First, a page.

Canadian federal election, 2006

Canadian federal election, 2006

Image The 39th Canadian federal election will be held on January 23, 2006. By November 2005, the Conservatives, NDP and the Bloc Quebecois agreed on a strategy to bring down the government to force and early election. Liberal leader Paul Martin, who had previously promised it would be held within 30 days after the Gomery inquiry released its final report, rejected the ultimatum by the opposition parties to change his plans - triggering a non-confidence vote on November 28th, 2005.

Open Politics provides the Issues pages - you can edit them.

Open Politics facilitates deliberation - Add your position on these issues or refine positions that others have put forth.

  1. health care - the perennial top issue in Canada including waiting times public health care.
  2. Sponsorship scandal - continues to be a hindrance for the governing Liberals, and a major campaign theme of the Conservatives''
  3. tax cuts - the Liberals and Conservatives will debate tax cuts, others tax reform.
  4. education - post-secondary education and research funding are covered by federal programs.
  5. poverty - employment insurance, parental leave and child tax benefit are federal programs.
  6. environment - e.g. pollution, climate change, and loss of biodiversity; of particular concern to the Liberals due to a loss of votes to the Green Party of Canada.
  7. Quebec sovereignty - a.k.a. national unity, the Clarity Act and the right to secede.
  8. gun control - a major urban issue with rising gun violence in Toronto. Most Conservatives strongly oppose the gun registry, remembering the recent boondoggle over the costs of the program.
  9. NAFTA - The American's rejection of NAFTA's final ruling in Canada's favour in the U.S.-Canada softwood lumber dispute on August 10, 2005 has raised questions about if and how Canada will retaliate. The future shape of free trade or fair trade is now up for grabs globally with Martin refusing to support the FTAA without resolution.
  10. avian flu - concern over emergency management and public health capabilities with the threat of a flu pandemic - bolstering municipal role in emergency response and other first responder capabilities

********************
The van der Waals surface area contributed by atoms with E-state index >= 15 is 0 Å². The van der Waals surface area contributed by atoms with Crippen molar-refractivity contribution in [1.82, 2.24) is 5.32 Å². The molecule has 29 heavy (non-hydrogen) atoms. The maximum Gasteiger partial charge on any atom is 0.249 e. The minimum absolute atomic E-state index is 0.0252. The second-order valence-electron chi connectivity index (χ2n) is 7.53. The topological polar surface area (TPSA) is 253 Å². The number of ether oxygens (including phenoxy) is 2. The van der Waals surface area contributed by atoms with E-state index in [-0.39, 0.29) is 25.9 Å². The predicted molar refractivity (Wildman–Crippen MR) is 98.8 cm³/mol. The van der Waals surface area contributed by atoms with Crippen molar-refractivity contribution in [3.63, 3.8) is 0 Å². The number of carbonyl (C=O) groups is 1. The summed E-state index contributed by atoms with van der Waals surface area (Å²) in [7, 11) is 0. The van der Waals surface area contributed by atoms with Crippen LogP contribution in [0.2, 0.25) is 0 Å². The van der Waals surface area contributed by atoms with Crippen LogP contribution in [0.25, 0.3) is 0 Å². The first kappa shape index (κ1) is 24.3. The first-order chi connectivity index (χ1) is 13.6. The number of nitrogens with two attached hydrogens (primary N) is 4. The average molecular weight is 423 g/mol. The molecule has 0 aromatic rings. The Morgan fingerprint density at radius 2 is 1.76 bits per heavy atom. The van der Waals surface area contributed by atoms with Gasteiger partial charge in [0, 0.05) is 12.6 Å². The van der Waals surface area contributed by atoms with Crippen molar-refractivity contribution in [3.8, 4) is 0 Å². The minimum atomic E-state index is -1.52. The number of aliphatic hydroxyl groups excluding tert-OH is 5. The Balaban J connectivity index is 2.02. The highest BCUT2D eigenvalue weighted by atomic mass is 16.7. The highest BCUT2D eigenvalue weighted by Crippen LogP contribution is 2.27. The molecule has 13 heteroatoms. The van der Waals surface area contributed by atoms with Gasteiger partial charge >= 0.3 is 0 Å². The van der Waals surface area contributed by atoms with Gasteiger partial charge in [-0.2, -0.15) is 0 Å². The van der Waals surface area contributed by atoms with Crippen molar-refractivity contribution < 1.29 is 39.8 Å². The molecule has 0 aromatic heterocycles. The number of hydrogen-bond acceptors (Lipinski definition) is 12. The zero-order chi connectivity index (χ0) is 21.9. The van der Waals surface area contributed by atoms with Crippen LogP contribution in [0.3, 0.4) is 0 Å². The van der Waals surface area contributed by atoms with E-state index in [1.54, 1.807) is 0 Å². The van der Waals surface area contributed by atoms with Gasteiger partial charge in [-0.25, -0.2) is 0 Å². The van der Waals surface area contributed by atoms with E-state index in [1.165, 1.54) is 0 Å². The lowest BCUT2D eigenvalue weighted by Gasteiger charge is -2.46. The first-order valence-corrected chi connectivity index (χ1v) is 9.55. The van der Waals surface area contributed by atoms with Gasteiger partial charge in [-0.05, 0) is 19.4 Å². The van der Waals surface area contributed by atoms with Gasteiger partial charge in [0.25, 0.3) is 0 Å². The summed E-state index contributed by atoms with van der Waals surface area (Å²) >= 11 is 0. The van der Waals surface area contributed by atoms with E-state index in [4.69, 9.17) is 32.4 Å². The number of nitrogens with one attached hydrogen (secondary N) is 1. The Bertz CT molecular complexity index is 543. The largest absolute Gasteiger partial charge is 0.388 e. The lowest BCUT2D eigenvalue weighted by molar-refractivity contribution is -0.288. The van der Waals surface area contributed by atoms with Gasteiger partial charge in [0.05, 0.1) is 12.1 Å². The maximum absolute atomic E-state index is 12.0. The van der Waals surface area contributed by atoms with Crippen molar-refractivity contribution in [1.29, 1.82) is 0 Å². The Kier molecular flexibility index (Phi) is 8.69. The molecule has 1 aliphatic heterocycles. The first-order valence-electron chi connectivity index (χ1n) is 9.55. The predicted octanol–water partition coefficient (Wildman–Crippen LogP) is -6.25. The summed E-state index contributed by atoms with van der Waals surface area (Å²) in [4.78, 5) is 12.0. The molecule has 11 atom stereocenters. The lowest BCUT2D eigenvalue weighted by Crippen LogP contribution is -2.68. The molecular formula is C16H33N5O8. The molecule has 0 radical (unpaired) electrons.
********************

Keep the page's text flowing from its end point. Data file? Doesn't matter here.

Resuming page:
11. same sex marriage - a hot family values issues placed on the back burner but likely to re-inflame Canada
  12. fiscal imbalance - tax revenue streams not matching expenditures by municipal, provincial and federal levels - deconstructing the rhetoric around this issue.
  13. aboriginal issues - addressing poverty, development and long standing injustices.
  14. parliamentary reform - the Liberals are accused of "undemocratic practices" in Parliament, while the Conservatives' of fillibustering.
  15. energy - concern over energy supply, prices adn the gas tax.
  16. Senate Reform - all parties claim to want to reform the senate. The appointments of nine Senators on March 24, 2005 intensified the debate.
  17. electoral reform - The Conservatives promised fixed election dates and a review of our electoral system. The NDP and the Green Party support proportional representation.
  18. military spending - Major military purchases are being planned to upgrade outdated equipment, peacekeeping missions and supporting the war on terror have stretched the Canadian military beyond capacity.
  19. missile defence - The Bush administration in the United States wants Canada to openly join the missile shield program. Prime Minister Martin announced in February 2005 that Canada will spend no money, but will cooperate with the US funded plan.

ballot box question, politics as usual, strategic voting

how to engage

Follow links to election issue pages in openpolitics:

sources and resources

Elections Canada On-Line
Elections in Canada - wikipedia
The major issues that this election - wikipedia
2004 elections Results

[+] CBC Election Issues Poll (Nov 29 2005)